Stack Mind Lab Pro® + Performance Lab® Sleep for Optimal Sleep Quality

For better dream vividness, Mind Lab Pro® offers a variety of cholinergic and serotonergic nootropics that also benefit daytime cognition. However, for additional nighttime sleep quality support, look to:

  • Performance Lab® Sleep by Opti-Nutra, a sleep quality booster that swaps synthetic melatonin for an all natural Montmorency Tart CherryPURE® concentrated extract.

As opposed to other nighttime sleep aid supplements, Performance Lab® Sleep supplies a natural source of melatonin in addition to an easy-to-absorb magnesium for overnight memory consolidation and L-tryptophan for serotonergic mood enhancement.

Stacking Mind Lab Pro® with Performance Lab® Sleep may allow for better overall sleep quality and dream vividness, increasing overnight cognitive repair for better daytime performance. Both will help you fall asleep, yet neither will leave you feeling groggy and slow in the morning.

More on Performance Lab® Sleep.

Performance Lab® Sleep Ingredients

Magnesium (as Magnesium Bisglycinate, Magnesium Taurate, BioGenesis™ Magnesium), Montmorency Tart Cherry (as CherryPURE®), and L-Trypophan (as TryptoPure®).

  • Performance Lab® Sleep supports better sleep and mood, relaxing the mind while sustaining a positive mood for an easy, seamless transition from tonight to tomorrow.

Performance Lab® Sleep and Mind Lab Pro® are both Opti-Nutra Quality.


  1. Voss U et al. Lucid Dreaming: A State of Consciousness with Features of Both Waking and Non-Lucid Dreaming. Sleep. 2009 Sep 1; 32(9): 1191-1200.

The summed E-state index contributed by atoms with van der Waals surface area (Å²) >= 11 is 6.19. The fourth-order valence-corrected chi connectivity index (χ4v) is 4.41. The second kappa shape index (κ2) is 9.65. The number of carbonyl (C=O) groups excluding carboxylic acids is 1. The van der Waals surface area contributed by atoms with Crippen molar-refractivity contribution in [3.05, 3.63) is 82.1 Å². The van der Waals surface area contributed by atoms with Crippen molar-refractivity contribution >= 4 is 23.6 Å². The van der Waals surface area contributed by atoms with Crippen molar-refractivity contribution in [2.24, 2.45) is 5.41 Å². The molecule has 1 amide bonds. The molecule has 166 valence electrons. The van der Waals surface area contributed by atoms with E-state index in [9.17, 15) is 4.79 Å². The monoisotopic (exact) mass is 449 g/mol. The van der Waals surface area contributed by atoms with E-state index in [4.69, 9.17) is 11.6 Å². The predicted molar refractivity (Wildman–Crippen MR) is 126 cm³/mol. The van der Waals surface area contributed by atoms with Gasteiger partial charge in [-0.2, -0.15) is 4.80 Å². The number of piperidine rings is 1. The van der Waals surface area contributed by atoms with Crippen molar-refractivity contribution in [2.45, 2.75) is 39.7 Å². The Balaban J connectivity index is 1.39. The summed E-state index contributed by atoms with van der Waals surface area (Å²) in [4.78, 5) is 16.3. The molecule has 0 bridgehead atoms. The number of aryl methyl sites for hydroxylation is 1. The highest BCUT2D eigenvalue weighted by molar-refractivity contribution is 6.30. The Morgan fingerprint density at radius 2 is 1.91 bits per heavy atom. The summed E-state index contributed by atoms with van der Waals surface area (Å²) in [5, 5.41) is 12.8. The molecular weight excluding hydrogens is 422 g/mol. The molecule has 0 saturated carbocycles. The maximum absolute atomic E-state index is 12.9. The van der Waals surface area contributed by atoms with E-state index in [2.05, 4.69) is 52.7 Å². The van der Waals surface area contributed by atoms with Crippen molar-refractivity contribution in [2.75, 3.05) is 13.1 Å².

2. Rotenberg VS. Lucid dreams: their advantage and disadvantage in the frame of search activity concept. Front Psychol. 2015; 6: 1472.
  3. Mota NB et al. Psychosis and the Control of Lucid Dreaming. Front Psychol. 2016; 7: 294.
  4. Aspy DJ et al. Reality Testing and the Mnemonic Induction of Lucid Dreams: Findings From the National Australian Lucid Dream Induction Study. Dreaming. Sep 2017; 27(3): 206-231.
  5. Aguiar S, Borowski T. Neuropharmacological Review of the Nootropic Herb Bacopa monnieri. Rejuvenation Res. 2013 Aug; 16(4): 313-326.
  6. Ebben M et al. Effects of pyridoxine on dreaming: a preliminary study. Percept Mot Skills. 2002 Feb; 94(1): 135-140.
  7. Lichstein KL et al. Vitamins and Sleep: An Exploratory Study. Sleep Med. 2008 Jan; 9(1): 27-32.
  8. Unno K et al. Reduced Stress and Improved Sleep Quality Caused by Green Tea Are Associated with a Reduced Caffeine Content. Nutrients. 2017 Jul; 9(7): 777.
  9. Fioravanti M, Buckley AE. Citicoline (Cognizin) in the treatment of cognitive impairment. Clin Interv Aging. 2006 Sep; 1(3): 247-251.

These statements have not been approved by the Food and Drug Administration. This product is not intended to diagnose, treat, cure or prevent any disease.

This article is an opinion and explanation of current research given by the author. It is not an expression of a medical diagnosis or treatment and should not be relied on as such.